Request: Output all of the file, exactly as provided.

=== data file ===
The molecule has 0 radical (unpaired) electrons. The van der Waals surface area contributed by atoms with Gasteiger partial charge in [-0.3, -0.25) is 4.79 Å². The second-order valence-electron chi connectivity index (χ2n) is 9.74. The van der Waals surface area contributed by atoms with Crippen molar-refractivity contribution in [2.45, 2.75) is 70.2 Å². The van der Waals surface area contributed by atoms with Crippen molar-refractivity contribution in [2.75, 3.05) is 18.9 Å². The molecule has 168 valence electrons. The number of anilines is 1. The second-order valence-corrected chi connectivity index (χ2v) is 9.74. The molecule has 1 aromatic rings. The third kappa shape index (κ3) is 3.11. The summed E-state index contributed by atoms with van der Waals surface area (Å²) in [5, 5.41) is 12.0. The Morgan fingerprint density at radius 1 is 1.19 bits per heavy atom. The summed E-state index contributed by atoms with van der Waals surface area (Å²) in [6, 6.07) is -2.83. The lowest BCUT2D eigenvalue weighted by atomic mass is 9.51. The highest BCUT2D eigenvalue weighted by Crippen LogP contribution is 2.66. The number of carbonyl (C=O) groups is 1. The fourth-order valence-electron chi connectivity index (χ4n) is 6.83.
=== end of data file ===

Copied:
The molecule has 0 radical (unpaired) electrons. The van der Waals surface area contributed by atoms with Gasteiger partial charge in [-0.3, -0.25) is 4.79 Å². The second-order valence-electron chi connectivity index (χ2n) is 9.74. The van der Waals surface area contributed by atoms with Crippen molar-refractivity contribution in [2.45, 2.75) is 70.2 Å². The van der Waals surface area contributed by atoms with Crippen molar-refractivity contribution in [2.75, 3.05) is 18.9 Å². The molecule has 168 valence electrons. The number of anilines is 1. The second-order valence-corrected chi connectivity index (χ2v) is 9.74. The molecule has 1 aromatic rings. The third kappa shape index (κ3) is 3.11. The summed E-state index contributed by atoms with van der Waals surface area (Å²) in [5, 5.41) is 12.0. The Morgan fingerprint density at radius 1 is 1.19 bits per heavy atom. The summed E-state index contributed by atoms with van der Waals surface area (Å²) in [6, 6.07) is -2.83. The lowest BCUT2D eigenvalue weighted by atomic mass is 9.51. The highest BCUT2D eigenvalue weighted by Crippen LogP contribution is 2.66. The number of carbonyl (C=O) groups is 1. The fourth-order valence-electron chi connectivity index (χ4n) is 6.83.